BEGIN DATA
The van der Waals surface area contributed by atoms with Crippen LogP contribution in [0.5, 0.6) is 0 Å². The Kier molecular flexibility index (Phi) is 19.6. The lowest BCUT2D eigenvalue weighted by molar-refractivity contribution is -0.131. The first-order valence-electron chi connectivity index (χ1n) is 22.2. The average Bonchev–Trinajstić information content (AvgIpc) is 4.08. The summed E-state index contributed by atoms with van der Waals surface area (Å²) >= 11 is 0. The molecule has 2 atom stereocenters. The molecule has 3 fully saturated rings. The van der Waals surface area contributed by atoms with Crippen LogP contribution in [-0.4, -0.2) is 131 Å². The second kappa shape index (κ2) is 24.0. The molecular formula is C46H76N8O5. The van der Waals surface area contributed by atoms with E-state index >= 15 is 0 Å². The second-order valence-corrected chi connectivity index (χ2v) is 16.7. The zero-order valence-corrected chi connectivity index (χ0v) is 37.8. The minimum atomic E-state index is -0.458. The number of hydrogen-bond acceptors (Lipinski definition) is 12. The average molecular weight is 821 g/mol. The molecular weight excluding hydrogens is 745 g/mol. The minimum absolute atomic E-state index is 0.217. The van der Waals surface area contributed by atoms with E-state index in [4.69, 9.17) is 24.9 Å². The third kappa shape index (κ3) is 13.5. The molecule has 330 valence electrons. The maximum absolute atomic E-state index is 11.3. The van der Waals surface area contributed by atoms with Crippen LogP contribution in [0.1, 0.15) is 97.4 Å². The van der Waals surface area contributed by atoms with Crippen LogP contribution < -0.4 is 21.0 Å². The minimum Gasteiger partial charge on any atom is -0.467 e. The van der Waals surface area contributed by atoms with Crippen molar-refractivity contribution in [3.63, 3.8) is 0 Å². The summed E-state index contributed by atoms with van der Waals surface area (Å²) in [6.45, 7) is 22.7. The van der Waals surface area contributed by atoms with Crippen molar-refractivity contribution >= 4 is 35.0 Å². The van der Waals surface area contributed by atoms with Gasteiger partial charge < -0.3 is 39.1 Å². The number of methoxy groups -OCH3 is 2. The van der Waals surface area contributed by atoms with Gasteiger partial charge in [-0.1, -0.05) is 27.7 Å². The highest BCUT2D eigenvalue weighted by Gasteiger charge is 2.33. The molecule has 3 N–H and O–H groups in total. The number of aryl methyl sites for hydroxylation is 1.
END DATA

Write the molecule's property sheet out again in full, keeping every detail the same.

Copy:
The van der Waals surface area contributed by atoms with Crippen LogP contribution in [0.5, 0.6) is 0 Å². The Kier molecular flexibility index (Phi) is 19.6. The lowest BCUT2D eigenvalue weighted by molar-refractivity contribution is -0.131. The first-order valence-electron chi connectivity index (χ1n) is 22.2. The average Bonchev–Trinajstić information content (AvgIpc) is 4.08. The summed E-state index contributed by atoms with van der Waals surface area (Å²) >= 11 is 0. The molecule has 2 atom stereocenters. The molecule has 3 fully saturated rings. The van der Waals surface area contributed by atoms with Crippen LogP contribution in [-0.4, -0.2) is 131 Å². The second kappa shape index (κ2) is 24.0. The molecular formula is C46H76N8O5. The van der Waals surface area contributed by atoms with E-state index >= 15 is 0 Å². The second-order valence-corrected chi connectivity index (χ2v) is 16.7. The zero-order valence-corrected chi connectivity index (χ0v) is 37.8. The minimum atomic E-state index is -0.458. The number of hydrogen-bond acceptors (Lipinski definition) is 12. The average molecular weight is 821 g/mol. The molecular weight excluding hydrogens is 745 g/mol. The minimum absolute atomic E-state index is 0.217. The van der Waals surface area contributed by atoms with E-state index in [4.69, 9.17) is 24.9 Å². The third kappa shape index (κ3) is 13.5. The molecule has 330 valence electrons. The maximum absolute atomic E-state index is 11.3. The van der Waals surface area contributed by atoms with Crippen LogP contribution in [0.1, 0.15) is 97.4 Å². The van der Waals surface area contributed by atoms with Crippen LogP contribution < -0.4 is 21.0 Å². The minimum Gasteiger partial charge on any atom is -0.467 e. The van der Waals surface area contributed by atoms with Crippen molar-refractivity contribution in [3.63, 3.8) is 0 Å². The summed E-state index contributed by atoms with van der Waals surface area (Å²) in [6.45, 7) is 22.7. The van der Waals surface area contributed by atoms with Crippen molar-refractivity contribution >= 4 is 35.0 Å². The van der Waals surface area contributed by atoms with Gasteiger partial charge < -0.3 is 39.1 Å². The number of methoxy groups -OCH3 is 2. The van der Waals surface area contributed by atoms with Gasteiger partial charge in [-0.1, -0.05) is 27.7 Å². The highest BCUT2D eigenvalue weighted by Gasteiger charge is 2.33. The molecule has 3 N–H and O–H groups in total. The number of aryl methyl sites for hydroxylation is 1.